Tagged With games as service

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For Honor’s Marching Fire update went live this week. While some of the changes it brings can be quite granular, when taken as whole it offers a substantial refresh of Ubisoft’s 20-month-old medieval brawler. For those willing to pay, there are four new fighters. For everyone else, there’s an overhaul of the game’s graphics, as well as the introduction of its best competitive mode yet.

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Fatmooch69 has spent the last couple of weeks searching for a bot in For Honor. The AI in question is a Raider, one of the game’s two-handed axe wielding vikings, called TheeLizardWizard. Fotmooch69 has enlisted other Reddit users to help him, asking them to share screenshots if they ever encounter it. That’s because TheeLizardWizard is a tribute to a close friend of his called “B”, who he says died last autumn.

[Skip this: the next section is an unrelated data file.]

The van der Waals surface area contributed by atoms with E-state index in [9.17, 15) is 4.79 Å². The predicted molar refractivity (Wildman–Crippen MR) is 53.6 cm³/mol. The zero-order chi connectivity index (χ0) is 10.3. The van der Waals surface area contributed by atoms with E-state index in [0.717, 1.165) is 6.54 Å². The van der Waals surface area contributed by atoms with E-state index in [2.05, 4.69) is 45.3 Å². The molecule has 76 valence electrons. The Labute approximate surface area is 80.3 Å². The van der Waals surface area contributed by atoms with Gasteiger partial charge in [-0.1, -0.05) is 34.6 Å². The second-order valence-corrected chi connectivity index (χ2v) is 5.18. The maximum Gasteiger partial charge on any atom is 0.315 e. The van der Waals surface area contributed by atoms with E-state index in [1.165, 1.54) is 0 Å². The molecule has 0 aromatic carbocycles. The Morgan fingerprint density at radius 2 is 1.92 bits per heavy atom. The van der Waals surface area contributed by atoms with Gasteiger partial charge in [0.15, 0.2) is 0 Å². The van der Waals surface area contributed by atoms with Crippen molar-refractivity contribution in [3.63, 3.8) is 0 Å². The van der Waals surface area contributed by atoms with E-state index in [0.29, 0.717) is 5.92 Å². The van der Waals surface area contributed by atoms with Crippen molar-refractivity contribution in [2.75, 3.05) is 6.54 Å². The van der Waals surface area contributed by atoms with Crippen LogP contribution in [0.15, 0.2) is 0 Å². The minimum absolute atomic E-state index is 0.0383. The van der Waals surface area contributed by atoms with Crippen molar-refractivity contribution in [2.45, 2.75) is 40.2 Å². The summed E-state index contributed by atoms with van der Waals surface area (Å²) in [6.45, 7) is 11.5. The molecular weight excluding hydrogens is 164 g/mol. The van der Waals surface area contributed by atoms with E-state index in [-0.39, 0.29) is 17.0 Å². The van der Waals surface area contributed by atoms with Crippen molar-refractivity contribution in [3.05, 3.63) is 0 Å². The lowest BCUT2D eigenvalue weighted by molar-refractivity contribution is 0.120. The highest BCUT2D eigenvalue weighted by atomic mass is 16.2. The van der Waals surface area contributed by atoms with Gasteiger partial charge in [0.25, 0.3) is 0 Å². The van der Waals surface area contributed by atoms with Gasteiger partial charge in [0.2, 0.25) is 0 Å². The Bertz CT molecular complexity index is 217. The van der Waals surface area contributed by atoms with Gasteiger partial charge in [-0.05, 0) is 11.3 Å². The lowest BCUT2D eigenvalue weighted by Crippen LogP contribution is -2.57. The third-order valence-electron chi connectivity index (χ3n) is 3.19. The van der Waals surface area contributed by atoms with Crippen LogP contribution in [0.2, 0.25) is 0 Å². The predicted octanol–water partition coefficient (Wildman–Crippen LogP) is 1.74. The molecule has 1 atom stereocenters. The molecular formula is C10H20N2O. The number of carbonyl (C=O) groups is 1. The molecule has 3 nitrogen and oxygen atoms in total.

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You've probably heard about how a comet hit the Fortnite map by now. There's a reason so many people were transfixed by this cosmic encounter: Developer Epic made it feel like an event, worthy of wonder in the same way a real-world solar eclipse would be. In an age of instant social media updates, constant leaks and revelatory datamines, managing to delight players in unexpected ways is laudable.

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There was once a time when video game developers would make a game, release it, and then move onto the next big thing. That time has long since passed. These days, you're more likely to see a new Metroid than you are to buy an AAA game that's never updated, patched or enhanced in some way. Today's big video games aren't products -- they're services.